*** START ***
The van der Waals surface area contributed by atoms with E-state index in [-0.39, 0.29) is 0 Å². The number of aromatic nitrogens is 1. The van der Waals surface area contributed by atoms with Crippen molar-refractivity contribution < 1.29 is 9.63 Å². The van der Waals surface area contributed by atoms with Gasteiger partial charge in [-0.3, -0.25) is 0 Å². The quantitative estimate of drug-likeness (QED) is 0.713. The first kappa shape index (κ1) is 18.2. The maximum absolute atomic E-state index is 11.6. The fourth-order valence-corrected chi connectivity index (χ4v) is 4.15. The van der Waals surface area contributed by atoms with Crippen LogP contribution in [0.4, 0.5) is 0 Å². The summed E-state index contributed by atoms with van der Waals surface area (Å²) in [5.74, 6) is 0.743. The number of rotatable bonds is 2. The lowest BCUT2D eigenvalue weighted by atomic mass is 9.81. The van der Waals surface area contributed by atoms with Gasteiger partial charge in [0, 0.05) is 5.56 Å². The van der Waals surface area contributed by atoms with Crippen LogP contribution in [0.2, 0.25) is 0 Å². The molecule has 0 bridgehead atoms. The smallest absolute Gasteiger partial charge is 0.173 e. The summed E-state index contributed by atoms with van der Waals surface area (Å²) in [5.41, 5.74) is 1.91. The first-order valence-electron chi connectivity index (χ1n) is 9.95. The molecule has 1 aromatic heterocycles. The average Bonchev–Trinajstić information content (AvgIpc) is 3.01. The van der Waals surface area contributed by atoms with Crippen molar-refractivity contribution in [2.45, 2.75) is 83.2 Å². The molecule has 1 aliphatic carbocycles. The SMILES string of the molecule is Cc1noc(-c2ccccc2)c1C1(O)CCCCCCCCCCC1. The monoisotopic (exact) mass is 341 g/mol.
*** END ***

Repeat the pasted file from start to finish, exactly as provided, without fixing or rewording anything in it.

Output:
The van der Waals surface area contributed by atoms with E-state index in [-0.39, 0.29) is 0 Å². The number of aromatic nitrogens is 1. The van der Waals surface area contributed by atoms with Crippen molar-refractivity contribution < 1.29 is 9.63 Å². The van der Waals surface area contributed by atoms with Gasteiger partial charge in [-0.3, -0.25) is 0 Å². The quantitative estimate of drug-likeness (QED) is 0.713. The first kappa shape index (κ1) is 18.2. The maximum absolute atomic E-state index is 11.6. The fourth-order valence-corrected chi connectivity index (χ4v) is 4.15. The van der Waals surface area contributed by atoms with Crippen LogP contribution in [0.4, 0.5) is 0 Å². The summed E-state index contributed by atoms with van der Waals surface area (Å²) in [5.74, 6) is 0.743. The number of rotatable bonds is 2. The lowest BCUT2D eigenvalue weighted by atomic mass is 9.81. The van der Waals surface area contributed by atoms with Gasteiger partial charge in [0, 0.05) is 5.56 Å². The van der Waals surface area contributed by atoms with Crippen LogP contribution in [0.2, 0.25) is 0 Å². The molecule has 0 bridgehead atoms. The smallest absolute Gasteiger partial charge is 0.173 e. The summed E-state index contributed by atoms with van der Waals surface area (Å²) in [5.41, 5.74) is 1.91. The first-order valence-electron chi connectivity index (χ1n) is 9.95. The molecule has 1 aromatic heterocycles. The average Bonchev–Trinajstić information content (AvgIpc) is 3.01. The van der Waals surface area contributed by atoms with Crippen molar-refractivity contribution in [2.45, 2.75) is 83.2 Å². The molecule has 1 aliphatic carbocycles. The SMILES string of the molecule is Cc1noc(-c2ccccc2)c1C1(O)CCCCCCCCCCC1. The monoisotopic (exact) mass is 341 g/mol.